SUBIC BAY FREEPORT, Philippines?President Benigno Aquino on Thursday led the naming of two ships built by South Korean firm Hanjin Heavy Industry Corp.-Philippines (HHIC-Philippines) here and cited the contribution of Korean firms in bringing investments into the country.
Mr. Aquino named the two bulk-carrier ships produced at the Subic shipyard as MV Rahi and MV Vanshi, both purchased by Adani Shipping Pte Ltd. of India. The ships were named after the two children of Adani?s managing director, it was learned.
?The ships that we are naming today signal the sending off of another ship?the ship of cooperation toward the horizon of the future,? said Mr. Aquino, who, using a small ax, cut the rope holding the curtain that covered the ships? names in the ceremony.
He said among the foreign direct investments in the country, ?Korean investors, like Hanjin, are among the most aggressive in placing their bets on the Philippines.?
Mr. Aquino said South Korean investors in 2010 funneled some P24.2-billion worth of investments in the Philippines, which accounted for about 40 percent of the total foreign direct investments last year.
He said HHIC-Philippines alone, which has invested $1.9 billion in its shipyard and skills training center in this free port since 2006, accounts for some $3.5 billion in shipbuilding exports annually.
?You have given a lifeline to many of my countrymen who have tethered on the edge of poverty,? he said.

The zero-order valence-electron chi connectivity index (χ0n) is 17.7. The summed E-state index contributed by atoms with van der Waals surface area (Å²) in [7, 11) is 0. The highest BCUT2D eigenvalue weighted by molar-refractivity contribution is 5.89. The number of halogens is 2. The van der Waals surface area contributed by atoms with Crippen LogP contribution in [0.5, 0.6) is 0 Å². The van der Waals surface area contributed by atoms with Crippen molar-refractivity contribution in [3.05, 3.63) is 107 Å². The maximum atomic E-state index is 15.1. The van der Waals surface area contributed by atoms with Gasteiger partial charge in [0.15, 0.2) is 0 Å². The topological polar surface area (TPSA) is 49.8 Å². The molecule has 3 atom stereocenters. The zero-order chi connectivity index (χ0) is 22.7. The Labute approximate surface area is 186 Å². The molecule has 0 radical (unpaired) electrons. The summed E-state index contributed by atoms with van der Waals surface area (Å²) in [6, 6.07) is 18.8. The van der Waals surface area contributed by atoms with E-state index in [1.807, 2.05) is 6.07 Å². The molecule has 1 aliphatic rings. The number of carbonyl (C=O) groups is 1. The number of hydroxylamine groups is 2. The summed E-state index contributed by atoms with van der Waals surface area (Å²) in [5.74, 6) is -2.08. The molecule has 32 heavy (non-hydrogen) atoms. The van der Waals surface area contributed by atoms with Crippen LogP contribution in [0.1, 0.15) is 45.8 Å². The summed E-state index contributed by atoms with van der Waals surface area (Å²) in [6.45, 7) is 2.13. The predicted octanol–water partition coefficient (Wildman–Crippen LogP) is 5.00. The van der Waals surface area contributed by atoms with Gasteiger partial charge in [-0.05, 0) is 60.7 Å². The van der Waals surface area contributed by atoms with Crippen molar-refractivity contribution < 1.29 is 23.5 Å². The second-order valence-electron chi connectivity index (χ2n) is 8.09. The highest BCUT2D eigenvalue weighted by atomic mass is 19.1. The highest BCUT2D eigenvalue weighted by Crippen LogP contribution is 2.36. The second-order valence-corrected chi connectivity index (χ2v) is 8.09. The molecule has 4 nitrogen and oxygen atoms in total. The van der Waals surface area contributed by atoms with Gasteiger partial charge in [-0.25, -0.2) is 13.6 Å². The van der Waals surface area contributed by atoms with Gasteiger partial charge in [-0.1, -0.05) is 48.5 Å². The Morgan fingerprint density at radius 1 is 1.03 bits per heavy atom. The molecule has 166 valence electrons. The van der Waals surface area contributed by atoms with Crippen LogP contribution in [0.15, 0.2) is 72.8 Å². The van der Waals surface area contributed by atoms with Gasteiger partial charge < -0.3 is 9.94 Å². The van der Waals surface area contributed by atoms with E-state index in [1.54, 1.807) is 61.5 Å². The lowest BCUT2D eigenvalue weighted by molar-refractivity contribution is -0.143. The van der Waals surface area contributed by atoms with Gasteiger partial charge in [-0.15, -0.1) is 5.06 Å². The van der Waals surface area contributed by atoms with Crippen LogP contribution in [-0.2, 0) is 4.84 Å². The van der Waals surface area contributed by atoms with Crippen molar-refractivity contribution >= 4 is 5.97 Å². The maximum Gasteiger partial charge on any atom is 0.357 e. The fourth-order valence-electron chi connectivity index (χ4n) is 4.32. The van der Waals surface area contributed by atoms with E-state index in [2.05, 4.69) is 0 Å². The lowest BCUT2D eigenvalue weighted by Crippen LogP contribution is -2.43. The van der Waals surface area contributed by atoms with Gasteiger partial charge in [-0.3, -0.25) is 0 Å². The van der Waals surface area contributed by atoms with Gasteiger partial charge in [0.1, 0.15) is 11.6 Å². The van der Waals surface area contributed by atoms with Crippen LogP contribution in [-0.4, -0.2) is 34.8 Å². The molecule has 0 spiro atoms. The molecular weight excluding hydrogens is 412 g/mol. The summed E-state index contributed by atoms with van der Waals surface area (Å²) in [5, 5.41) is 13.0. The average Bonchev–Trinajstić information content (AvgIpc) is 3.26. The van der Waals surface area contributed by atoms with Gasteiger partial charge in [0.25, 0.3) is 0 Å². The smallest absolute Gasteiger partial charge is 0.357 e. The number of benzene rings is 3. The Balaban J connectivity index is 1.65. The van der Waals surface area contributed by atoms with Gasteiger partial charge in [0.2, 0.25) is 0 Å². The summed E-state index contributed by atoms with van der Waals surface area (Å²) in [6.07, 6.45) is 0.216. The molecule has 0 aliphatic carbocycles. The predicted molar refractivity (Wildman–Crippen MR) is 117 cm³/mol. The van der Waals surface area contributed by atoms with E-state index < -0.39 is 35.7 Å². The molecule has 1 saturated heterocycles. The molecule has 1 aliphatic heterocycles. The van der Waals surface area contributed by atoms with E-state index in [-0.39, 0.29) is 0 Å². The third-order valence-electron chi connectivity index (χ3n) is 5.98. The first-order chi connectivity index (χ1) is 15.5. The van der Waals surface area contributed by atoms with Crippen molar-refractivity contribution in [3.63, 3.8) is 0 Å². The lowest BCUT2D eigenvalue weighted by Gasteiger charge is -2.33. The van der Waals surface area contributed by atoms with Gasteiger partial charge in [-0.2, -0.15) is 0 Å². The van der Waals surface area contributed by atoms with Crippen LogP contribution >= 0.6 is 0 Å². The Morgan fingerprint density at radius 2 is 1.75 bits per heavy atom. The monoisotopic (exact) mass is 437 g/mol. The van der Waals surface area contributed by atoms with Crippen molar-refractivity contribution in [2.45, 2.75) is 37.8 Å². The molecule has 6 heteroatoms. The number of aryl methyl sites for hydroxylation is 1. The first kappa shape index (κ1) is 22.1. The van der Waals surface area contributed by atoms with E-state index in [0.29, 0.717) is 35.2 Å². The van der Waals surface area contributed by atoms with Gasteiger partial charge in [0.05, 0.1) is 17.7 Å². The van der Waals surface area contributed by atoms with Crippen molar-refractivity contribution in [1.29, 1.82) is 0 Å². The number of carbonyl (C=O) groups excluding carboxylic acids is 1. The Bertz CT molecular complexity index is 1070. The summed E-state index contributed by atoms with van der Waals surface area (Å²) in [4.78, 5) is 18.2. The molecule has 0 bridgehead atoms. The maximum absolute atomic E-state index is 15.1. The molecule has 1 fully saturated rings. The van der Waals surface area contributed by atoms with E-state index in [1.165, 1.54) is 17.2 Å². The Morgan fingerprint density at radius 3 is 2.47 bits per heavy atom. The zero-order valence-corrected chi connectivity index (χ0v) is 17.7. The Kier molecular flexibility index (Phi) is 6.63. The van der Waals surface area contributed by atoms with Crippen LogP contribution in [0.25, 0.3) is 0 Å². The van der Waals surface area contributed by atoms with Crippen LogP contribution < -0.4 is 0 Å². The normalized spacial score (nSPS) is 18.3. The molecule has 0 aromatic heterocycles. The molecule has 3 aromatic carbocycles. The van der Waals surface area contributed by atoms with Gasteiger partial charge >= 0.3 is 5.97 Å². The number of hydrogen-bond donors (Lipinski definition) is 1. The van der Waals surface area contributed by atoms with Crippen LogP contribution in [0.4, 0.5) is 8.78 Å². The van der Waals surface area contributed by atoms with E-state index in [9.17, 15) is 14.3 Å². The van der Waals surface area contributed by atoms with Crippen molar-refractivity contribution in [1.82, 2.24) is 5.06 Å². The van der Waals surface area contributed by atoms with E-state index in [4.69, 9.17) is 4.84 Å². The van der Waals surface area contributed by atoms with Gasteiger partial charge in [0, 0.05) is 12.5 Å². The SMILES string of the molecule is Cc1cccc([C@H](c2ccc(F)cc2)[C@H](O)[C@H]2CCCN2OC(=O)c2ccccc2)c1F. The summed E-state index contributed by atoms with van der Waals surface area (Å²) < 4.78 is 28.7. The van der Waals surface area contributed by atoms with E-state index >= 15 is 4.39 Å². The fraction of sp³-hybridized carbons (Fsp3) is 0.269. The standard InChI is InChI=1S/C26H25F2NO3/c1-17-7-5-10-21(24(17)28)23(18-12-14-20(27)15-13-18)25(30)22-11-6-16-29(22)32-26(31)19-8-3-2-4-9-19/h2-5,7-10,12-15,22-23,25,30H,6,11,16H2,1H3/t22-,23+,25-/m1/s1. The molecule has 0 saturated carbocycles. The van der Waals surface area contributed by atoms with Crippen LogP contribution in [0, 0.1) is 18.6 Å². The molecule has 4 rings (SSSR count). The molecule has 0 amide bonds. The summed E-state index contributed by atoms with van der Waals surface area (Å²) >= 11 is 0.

In return, Mr. Aquino vowed that his administration would continue to support foreign investors to sustain the quality of their outputs, and to extend tax privileges and waive certain restrictions in the use of consigned equipment, among other things.
In a statement, Subic Bay Metropolitan Authority Administrator Armand Arreza said HHIC-Philippines would hire 4,000 workers this year and an additional 1,000 workers in 2012.
?The total workforce in the Subic free port is now at 88,000. With Hanjin?s help, we are now looking at more than 100,000 workers next year,? Arreza said.
He said HHIC-Philippines has established a world-class reputation for Filipino workers by delivering 22 vessels since 2006, including the largest crude container ship produced in the country.
He said 56 more ships are in HHIC?s order books, which have a total value of $4.3 billion.
A series of tragic vehicular accidents hounded Hanjin, but officials said these were not related to the firm?s operations.
In a separate statement, Jin Kyu Ahn, HHIC-Philippines president, said the production of the shipyard here puts the skills of Filipino workers on the spotlight.
?With shipbuilding technologies and highly competitive Filipino workers, we will focus on our strength and ability to help the Philippines secure its rightful spot in the shipbuilding industry,? the statement quoted Jin as saying. Robert Gonzaga, Inquirer Central Luzon